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Gaza War Can't Stop Israel's Tech Deals

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Israel Bomb Shelter
Israeli home front command places a bomb shelter at the city of Ashkelon, 13 kilometres north of the border with the Gaza Strip, on July 14, 2014. Photographer: Ilia Yefimovich/Getty Images

Missile attacks are forcing Israeli workers to periodically abandon their desks to huddle in bomb shelters, but the war with Hamas hasn't disrupted the flow of money into the country's technology industry.

Since the conflict escalated six weeks ago after the abduction of three Israeli teenagers, investors have kicked $598 million into the country's tech startups. During the time between June 12 and July 24, investing has actually accelerated as the fighting has claimed more than 1,200 Palestinians and 55 Israelis. During a preceding six-week period starting in April, private tech financing was $282 million, according to data compiled by IVC Research Center in Tel Aviv.

This week is set to be the busiest for initial public offerings of Israeli companies in New York in 12 years. Mobileye, which develops video technology in Jerusalem designed to minimize auto collisions, and four biotech companies are scheduled to list shares. Mobileye is seeking to raise $638 million in what is expected to be the largest IPO ever for an Israel-rooted company.

Israel has become one of the world's top tech hubs. It's host to hot startups, particularly in Tel Aviv where missile scares have recently been a common occurrence, as well as a strong cyber-security industry led by Check Point Software Technologies and research-and-development centers for Silicon Valley giants. Thanks to Israel's unique situation, its business professionals have developed an immunity to distractions from geopolitical conflict and war, says Michael Eisenberg, a venture capitalist at Benchmark and Aleph.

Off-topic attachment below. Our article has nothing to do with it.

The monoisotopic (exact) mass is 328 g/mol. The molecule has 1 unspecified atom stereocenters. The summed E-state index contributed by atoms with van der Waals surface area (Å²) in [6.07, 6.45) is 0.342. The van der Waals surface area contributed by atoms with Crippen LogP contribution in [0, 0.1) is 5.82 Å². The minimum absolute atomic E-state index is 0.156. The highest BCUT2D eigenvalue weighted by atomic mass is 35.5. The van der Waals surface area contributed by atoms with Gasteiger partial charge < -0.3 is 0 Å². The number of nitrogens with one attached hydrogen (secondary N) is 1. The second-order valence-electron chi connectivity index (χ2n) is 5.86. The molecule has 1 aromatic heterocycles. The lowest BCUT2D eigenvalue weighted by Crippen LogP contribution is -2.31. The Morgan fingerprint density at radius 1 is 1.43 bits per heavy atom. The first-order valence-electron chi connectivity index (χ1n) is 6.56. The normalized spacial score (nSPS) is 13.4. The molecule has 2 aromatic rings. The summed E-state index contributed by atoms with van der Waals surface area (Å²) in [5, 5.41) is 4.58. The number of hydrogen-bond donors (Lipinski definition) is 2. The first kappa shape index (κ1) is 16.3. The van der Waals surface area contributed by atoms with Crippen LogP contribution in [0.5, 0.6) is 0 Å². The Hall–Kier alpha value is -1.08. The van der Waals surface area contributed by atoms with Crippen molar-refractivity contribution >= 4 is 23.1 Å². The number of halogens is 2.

"I've been in Israel for five or six conflicts like this over 21 years, and I have never seen such an outpouring of support for Israeli technology and startups," he says. "All of this pressure in Israel doesn’t distract people. It makes them more resilient."

Amid the violence in Gaza, other parts of Israel's economy are going strong, too. The shekel is approaching a three-year high, and bond yields are at a record low.

Life under fire has instilled a degree of mental toughness into Israelis, says Esther Loewy, the founder and chief executive officer of early-stage investment firm Upround Ventures. “The first lesson we have learned is that adversity, and tough mental and physical conditions produce stronger and successful companies,” she says.

There's also a strong sense of camaraderie within Israel's tech industry. For example, Glide, a Jerusalem startup that makes a video messaging app, is offering temporary office space to fellow techies based in the more dangerous southern region of the country. Glide has continued to work during the conflict and released a version of its app for Amazon.com's Fire Phone on July 25.

While Jerusalem faces relatively few rocket attacks, there's still the occasional siren that, regrettably, breaks up the work day. Jonathan Caras, Glide's chief technology officer, jokes that the company "should really put a whiteboard up in the bomb shelter."

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